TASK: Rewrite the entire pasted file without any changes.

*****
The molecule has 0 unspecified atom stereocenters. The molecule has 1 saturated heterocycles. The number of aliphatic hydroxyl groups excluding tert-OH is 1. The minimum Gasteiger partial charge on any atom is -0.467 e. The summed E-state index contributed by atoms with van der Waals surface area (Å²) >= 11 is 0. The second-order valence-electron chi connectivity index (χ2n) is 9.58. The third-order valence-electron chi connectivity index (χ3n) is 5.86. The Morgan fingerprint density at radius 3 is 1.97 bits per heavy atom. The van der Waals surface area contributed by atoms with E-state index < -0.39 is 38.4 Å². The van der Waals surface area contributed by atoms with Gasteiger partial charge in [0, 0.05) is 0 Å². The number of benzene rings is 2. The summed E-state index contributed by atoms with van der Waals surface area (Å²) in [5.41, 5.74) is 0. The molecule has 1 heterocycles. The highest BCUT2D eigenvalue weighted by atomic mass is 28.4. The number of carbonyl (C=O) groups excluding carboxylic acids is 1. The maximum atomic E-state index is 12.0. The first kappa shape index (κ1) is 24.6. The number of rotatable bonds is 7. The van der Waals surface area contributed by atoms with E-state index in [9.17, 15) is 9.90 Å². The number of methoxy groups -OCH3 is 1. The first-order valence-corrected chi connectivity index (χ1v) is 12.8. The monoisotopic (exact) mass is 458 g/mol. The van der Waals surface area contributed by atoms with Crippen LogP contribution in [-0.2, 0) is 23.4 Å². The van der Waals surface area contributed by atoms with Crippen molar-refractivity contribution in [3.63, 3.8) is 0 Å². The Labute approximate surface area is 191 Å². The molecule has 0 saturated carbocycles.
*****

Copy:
The molecule has 0 unspecified atom stereocenters. The molecule has 1 saturated heterocycles. The number of aliphatic hydroxyl groups excluding tert-OH is 1. The minimum Gasteiger partial charge on any atom is -0.467 e. The summed E-state index contributed by atoms with van der Waals surface area (Å²) >= 11 is 0. The second-order valence-electron chi connectivity index (χ2n) is 9.58. The third-order valence-electron chi connectivity index (χ3n) is 5.86. The Morgan fingerprint density at radius 3 is 1.97 bits per heavy atom. The van der Waals surface area contributed by atoms with E-state index < -0.39 is 38.4 Å². The van der Waals surface area contributed by atoms with Gasteiger partial charge in [0, 0.05) is 0 Å². The number of benzene rings is 2. The summed E-state index contributed by atoms with van der Waals surface area (Å²) in [5.41, 5.74) is 0. The molecule has 1 heterocycles. The highest BCUT2D eigenvalue weighted by atomic mass is 28.4. The number of carbonyl (C=O) groups excluding carboxylic acids is 1. The maximum atomic E-state index is 12.0. The first kappa shape index (κ1) is 24.6. The number of rotatable bonds is 7. The van der Waals surface area contributed by atoms with E-state index in [9.17, 15) is 9.90 Å². The number of methoxy groups -OCH3 is 1. The first-order valence-corrected chi connectivity index (χ1v) is 12.8. The monoisotopic (exact) mass is 458 g/mol. The van der Waals surface area contributed by atoms with Crippen LogP contribution in [-0.2, 0) is 23.4 Å². The van der Waals surface area contributed by atoms with Crippen molar-refractivity contribution in [3.63, 3.8) is 0 Å². The Labute approximate surface area is 191 Å². The molecule has 0 saturated carbocycles.